What is Behind Bars: Women Inside About?

The current entertainment world is buzzing with prison-centric shows and movies, which explore a gamut of topics. From real-life stories of women in prison to delving into the failures of a biased justice system, there are so many series to keep you vested. We know of acclaimed shows like ‘Jailbirds‘ and ‘Girls Incarcerated‘. These female-led prison documentaries have progressed to become some of the most-watched titles on tv as well as online streamers.

Another addition to this mix is A&E’s ‘Behind Bars: Women Inside’, a docuseries that follows the lives of women fugitives held within Western Massachusetts Regional Women’s Correctional Center. The story narrates the real-life tales of mothers, daughters, grandmothers, and sisters, who are also dreaded gangbangers, murderers, drug smugglers, and armed robbers. With these dangerous women behind bars, we sometimes get to see their emotional side — but most of the time, the atmosphere inside the jail is pretty extreme and volatile.

Behind Bars: Women Inside Season 1 Release Date: When will it premiere?

‘Behind Bars: Women Inside’ season 1 premiered on Tuesday, December 10, 2019, at 9 PM EST on A&E. The first two episodes aired on December 10th and the next two episodes aired on December 17th.

As far as the next season goes, A&E hasn’t confirmed anything of yet. Though, it is likely the show will get renewed and ‘Behind Bars: Women Inside’ season 2 will release sometime in late 2020.

Behind Bars: Women Inside Cast: Who’s in it?

The stars of this show are of course the featured women who narrate the various events that unfold in their lives, behind prison bars. Apart from them, Kathy Burke serves as a narrator for certain sections of the crime documentary.

What is Behind Bars: Women Inside about?

The life of women inmates in any prison is fraught with complications. It is indeed a fight for survival. For instance, have you wondered what happens when a woman becomes pregnant while serving her sentence? Well, let’s give an example. In 2018, in Denver County Hail, 26-year-old Diana Sanchez informed the deputies and nurses that she was going into labor — a request they ignored. As a result, she had to deliver her child all alone while screaming for help.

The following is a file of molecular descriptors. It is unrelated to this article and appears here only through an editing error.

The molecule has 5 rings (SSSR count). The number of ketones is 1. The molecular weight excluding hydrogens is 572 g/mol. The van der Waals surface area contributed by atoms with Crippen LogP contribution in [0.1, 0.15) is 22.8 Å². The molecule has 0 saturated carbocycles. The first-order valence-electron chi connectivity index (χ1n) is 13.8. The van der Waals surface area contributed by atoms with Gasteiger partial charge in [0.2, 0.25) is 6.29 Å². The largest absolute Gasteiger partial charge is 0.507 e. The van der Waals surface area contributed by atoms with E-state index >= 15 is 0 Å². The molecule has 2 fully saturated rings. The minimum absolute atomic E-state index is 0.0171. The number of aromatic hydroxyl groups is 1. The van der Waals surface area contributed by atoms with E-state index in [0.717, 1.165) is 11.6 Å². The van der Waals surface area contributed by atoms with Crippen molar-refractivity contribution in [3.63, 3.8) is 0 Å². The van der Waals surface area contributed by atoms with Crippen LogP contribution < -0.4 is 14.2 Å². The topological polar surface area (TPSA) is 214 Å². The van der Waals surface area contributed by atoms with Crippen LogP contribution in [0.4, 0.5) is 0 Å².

In fact, medical care in prisons is usually limited and not up to the mark. Although as per rule, they should be transferred to a hospital, most of the time, their progress is unmonitored and they receive rare amounts of care. So, a majority of incarcerated women give birth alone in jails. Dr. Carolyn Beth Sufrin, an obstetrician/gynecologist at the Johns Hopkins School of Medicine, expressed her view on this practice, saying, “The utter lack of information about what happens, and the accompanying variability, results in part from the utter lack of standardization and oversight.”

As per statistics, among the 753 state and federal prison inmates who had live births in 2019, only six deliveries were carried out in hospitals. But prisons do not have the required equipment or know-how to handle this process. So, a majority of births take place only with the aid of the present prison nurses and paramedics. Several women also miscarry, have abortions, stillbirths, or ectopic pregnancies.

And what after that? Usually, incarcerated women are not allowed to bring up babies inside a jail. Sufrin stated her views on this system, saying, “In most cases, if the person goes back to the jail or prison after she gives birth, then the baby has to go somewhere else.” She added, “If she has a trusted person, family member or partner who can care for the baby, then the baby would go with that person. But in many cases [the mothers] don’t have someone, and then the baby goes into state custody. And whether or not she is able to have contact visits with that baby while she’s postpartum at the prison or jail is highly variable.”

Well, pregnancy is just another of the innumerable challenges faced by female felons inside prisons. And ‘Behind Bars: Women Inside’ attempts to shed light on the harsh reality of these inmates as they struggle to face each day. The intimate series lends an in-depth insight into how it is like to be a woman incarcerated in an American jail.

The show films its scenes behind the walls of the Western Massachusetts Regional Women’s Correctional Center, which houses around 200 inmates. Here, everything is real and orange actually becomes the new black. These women can be mothers, daughters, grandmothers, and sisters but there’s a price on their heads. They come from gangs, have murdered people, dealt in drugs trafficking, or engaged in armed robberies. Although they have a soft side, they are volatile and dangerous. And when they stay 24/7 inside the same facility, fatal consequences are bound to happen.

Behind Bars: Women Inside Trailer

You can watch the trailer for season 1 below:

Read More: Best Prison Shows on Netflix